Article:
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Social Security repair wizards insist that we
implement the problem to solve the problem

“There was a case for paying down debt before the baby boomers began to retire, making it easier to pay full (Social Security) benefits later. But George W. Bush squandered the Clinton surplus on tax cuts and wars, and that window has closed. At this point, ‘reform’ proposals are all about things like raising the retirement age or changing the inflation adjustment, moves that would gradually reduce benefits relative to current law. What problem is this supposed to solve?

“Well, it’s probable (although not certain) that, within two or three decades, the Social Security trust fund will be exhausted, leaving the system unable to pay the full benefits specified by current law. So the plan is to avoid cuts in future benefits by committing right now to . . . cuts in future benefits. Huh?”

—Paul Krugman,, economist, author and Nobel Laureate,
in a New York Times column, The Dwindling Deficit,
Jan. 17, 2013.


Speaking common sense to power: Interestingly, this telling point was made as a side note to Krugman’s larger message. That message is that while we have a deficit problem — as opposed to the universally flogged and erroneous term “crisis” — there is no good reason to tackle the whole thing now. The fiscal situation of the 2030’s can probably be better handled by the public officials of the 2020’s.

Krugman winds up this excellent column with a bit of wisdom that should be embroidered in bold olde script, framed and placed on President Obama’s Oval Office desk.

“But neither the current deficit nor projected future spending deserve to be anywhere near the top of our political agenda. It’s time to focus on other stuff — like the still-depressed state of the economy and the still-terrible problem of long-term unemployment.”




  1. Solving the immediate problems makes solving future problems much easier. It’s common sense.

  2. Tom Harper says:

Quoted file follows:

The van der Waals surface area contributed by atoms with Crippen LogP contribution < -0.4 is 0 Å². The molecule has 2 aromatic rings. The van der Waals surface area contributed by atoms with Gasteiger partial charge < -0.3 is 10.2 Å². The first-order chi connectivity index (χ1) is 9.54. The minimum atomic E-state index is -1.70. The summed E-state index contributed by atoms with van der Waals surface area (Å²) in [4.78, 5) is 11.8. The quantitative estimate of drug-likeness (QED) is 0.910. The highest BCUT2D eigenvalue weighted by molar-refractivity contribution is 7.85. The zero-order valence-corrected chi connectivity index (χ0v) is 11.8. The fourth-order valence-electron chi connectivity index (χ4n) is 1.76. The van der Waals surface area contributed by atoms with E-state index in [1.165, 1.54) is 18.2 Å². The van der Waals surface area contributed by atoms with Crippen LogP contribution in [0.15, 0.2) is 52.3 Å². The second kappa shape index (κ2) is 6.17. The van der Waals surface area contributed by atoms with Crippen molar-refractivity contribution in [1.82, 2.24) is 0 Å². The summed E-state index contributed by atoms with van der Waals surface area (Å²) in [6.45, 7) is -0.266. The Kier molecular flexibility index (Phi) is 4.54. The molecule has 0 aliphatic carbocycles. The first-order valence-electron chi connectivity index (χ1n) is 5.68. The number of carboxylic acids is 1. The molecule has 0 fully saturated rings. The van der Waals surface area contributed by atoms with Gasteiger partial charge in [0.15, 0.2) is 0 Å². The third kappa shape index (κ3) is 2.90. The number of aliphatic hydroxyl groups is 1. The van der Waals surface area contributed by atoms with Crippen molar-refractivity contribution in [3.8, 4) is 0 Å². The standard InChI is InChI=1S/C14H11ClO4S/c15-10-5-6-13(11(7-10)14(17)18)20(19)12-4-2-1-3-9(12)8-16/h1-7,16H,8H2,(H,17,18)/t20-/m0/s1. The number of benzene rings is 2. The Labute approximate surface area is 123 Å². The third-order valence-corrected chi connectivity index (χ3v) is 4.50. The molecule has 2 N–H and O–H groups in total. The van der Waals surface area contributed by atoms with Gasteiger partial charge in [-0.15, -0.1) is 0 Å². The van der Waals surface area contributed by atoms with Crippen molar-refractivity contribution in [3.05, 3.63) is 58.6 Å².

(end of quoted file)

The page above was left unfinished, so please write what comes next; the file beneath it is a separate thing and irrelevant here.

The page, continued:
Paul Krugman’s moment of common sense has been very refreshing. Our top priority definitely needs to be “the still-depressed state of the economy and the still-terrible problem of long-term unemployment.”

  3. Dave Dubya says:

    The “still-terrible problem of long-term unemployment,” is why the the economy is so depressed, at least for most of us. The “trickle up economy” is doing fine. That’s why the Right’s elites care so little about the real problem and only want to impose austerity to keep us anxiety stricken and in line over their debt manipulations and hysteria.

  4. jim marquis says:

    As usual, PK makes a whole lot of sense. We tend to forget that a big reason Clinton was able to balance the budget was because unemployment was practically non-existent in his second term and all those working people were paying taxes.

  5. S.W. Anderson says:

    Jerry, horse before cart does work much better.

    Tom, Dave, Jim, we’re all obviously on the same page here. I went to the White House Web site not long ago and put my 2 cents’ worth in a message there. Please, all of you, do the same. It takes only a few minutes, can’t hurt and might help. Buzz does seem to matter.

  6. Jack Jodell says:

    Great to have you back, S.W.! I have long held both Robert Reich and Paul Krugman in the highest esteem. They have both correctly diagnosed potential problems well in advance, and, in Krugman’s case, he was completely correct in asserting that our original stimulus was too small to really lift us completely out of the economic depths that George W. Bush’s unrestrained Wall Street had put us into.

  7. demeur says:

    Ah yes nothing like a little blood letting to cure someone bleeding to death eh?